Car dealers could miss out on customization if they don’t enforce Covid measures in their showrooms, report warns
- Half of buyers said they would avoid showrooms without Covid protocol
- About 55% want social distancing, mask requirements and sanitation stations
- The report comes as new car sales have fallen to a two-decade low
- New model registrations in September were the lowest since 1998
Car dealers are being warned to maintain pandemic measures in their showrooms if they want to continue pulling customers through the door.
More than half of car buyers in the market say they would avoid dealerships without an effective hygiene protocol, such as social distancing guidelines, mask requirements and sufficient hand sanitizer stations.
What Car?, which conducted the survey, said dealers need to recognize it “important to make sure customers feel safe and comfortable in showrooms” as we move into the colder months, especially with new engine sales being heavily impacted by a shortage of supplies.
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The title ‘automotive’ surveyed a panel of 1,533 motorists who are currently looking for a new car.
It found that 55 percent would avoid a showroom that had lifted the coronavirus measures.
When which car? first asked the same question in July, 63 percent said they would avoid showrooms with no restrictions, suggesting retailers still need to uphold protocol.
The findings also show the discrepancy between actual dealer standards and customer needs.
Of those who visited a showroom in the past four weeks, 44 percent said they had been asked to wear a mask, but 68 percent of respondents would like dealers to continue to ask staff and customers to wear face masks.
Which car? also asked when customers would like the restrictions to be lifted, with 43 percent indicating only when the government confirms that Covid is no longer an issue, while 17 percent would like all restrictions to be lifted before the end of the year.
Only 11 percent said they would like to see the restrictions lifted immediately.
Which car? surveyed 1,533 motorists currently looking for a new car and found that 55% would avoid a showroom that had lifted the coronavirus measures
Of those who visited a showroom in the past month, 44% were asked to wear a face mask. The poll found that 68% of car buyers would like dealers to continue asking staff and customers to wear face masks
Steve Huntingford, editor at What Car?, said dealers should do everything they can to keep visitors happy with new car registrations on the slide
While no longer enforced by law, government guidelines may continue to require businesses and locations that customers maintain social distancing and wear masks to reduce the chances of transmitting Covid.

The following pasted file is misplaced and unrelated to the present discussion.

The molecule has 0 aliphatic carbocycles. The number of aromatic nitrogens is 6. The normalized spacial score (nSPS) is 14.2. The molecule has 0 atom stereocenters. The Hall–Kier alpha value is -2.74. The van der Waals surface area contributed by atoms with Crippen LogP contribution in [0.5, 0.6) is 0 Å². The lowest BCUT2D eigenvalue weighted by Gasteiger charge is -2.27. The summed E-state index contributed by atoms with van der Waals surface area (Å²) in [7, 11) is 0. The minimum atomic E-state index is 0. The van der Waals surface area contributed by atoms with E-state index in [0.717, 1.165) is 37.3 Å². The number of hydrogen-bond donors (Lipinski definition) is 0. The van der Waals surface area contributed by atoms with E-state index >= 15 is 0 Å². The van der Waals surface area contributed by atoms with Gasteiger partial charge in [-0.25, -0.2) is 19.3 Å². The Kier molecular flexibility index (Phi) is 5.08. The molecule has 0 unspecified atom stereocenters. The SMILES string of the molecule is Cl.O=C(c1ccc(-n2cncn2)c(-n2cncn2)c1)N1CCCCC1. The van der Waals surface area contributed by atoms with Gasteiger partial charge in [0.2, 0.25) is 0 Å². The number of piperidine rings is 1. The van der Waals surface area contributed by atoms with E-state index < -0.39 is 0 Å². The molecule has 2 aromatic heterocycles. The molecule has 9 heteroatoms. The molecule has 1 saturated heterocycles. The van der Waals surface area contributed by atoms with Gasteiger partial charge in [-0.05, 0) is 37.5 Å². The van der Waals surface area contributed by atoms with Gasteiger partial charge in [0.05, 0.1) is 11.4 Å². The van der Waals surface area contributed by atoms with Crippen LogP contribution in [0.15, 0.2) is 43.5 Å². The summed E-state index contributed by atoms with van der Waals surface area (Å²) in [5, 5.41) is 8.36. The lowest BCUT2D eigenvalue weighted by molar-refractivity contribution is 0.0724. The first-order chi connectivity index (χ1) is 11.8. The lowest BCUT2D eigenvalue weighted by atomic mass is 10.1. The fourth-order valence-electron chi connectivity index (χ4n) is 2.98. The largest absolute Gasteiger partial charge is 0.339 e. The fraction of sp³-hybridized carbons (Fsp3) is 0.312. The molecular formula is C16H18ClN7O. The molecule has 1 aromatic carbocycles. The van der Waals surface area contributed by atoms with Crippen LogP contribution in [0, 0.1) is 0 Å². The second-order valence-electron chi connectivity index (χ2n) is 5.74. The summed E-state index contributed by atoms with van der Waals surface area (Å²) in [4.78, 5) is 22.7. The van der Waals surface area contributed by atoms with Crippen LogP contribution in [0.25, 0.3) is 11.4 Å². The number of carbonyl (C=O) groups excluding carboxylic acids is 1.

Steve Huntingford, editor at What Car?, said dealers should do everything they can to keep visitors happy this time of year, especially as buyers shift their focus to the used market due to limited production and shortages of new models.
“As the weather gets colder and we have to spend more and more time indoors, our latest research highlights the importance of making sure customers feel safe and comfortable in showrooms,” he said.
“Retailers should not relax their stance on Covid restrictions just yet, as the majority of buyers still want them enforced during their visit.”
Only 11% of the panel surveyed said they would like to remove the restrictions immediately
New car sales fell last month to their lowest level in September since 1998. The driving force behind the decline in vehicle registrations has been a lack of model availability due to production restrictions imposed by a shortage of semiconductor computer chips.
The warning from What Car? comes just days after officially published numbers revealed that September sales — which is usually one of the two biggest months on the calendar for auto dealers — were the lowest in more than two decades.
215,312 new cars were sold this month, more than a third less than last year, the Society of Motor Manufacturers and Traders confirmed.
It is the lowest sales volume in September since 1998 – the year before the current two-plate system (one in March and one in September) was introduced.
The decline in sales in recent months has mainly been caused by a shortage of semiconductor computer chips limiting production.
Some automakers have been forced to pause production at their engine plants and have said backorders for new models are cutting deliveries by more than a year in some cases.
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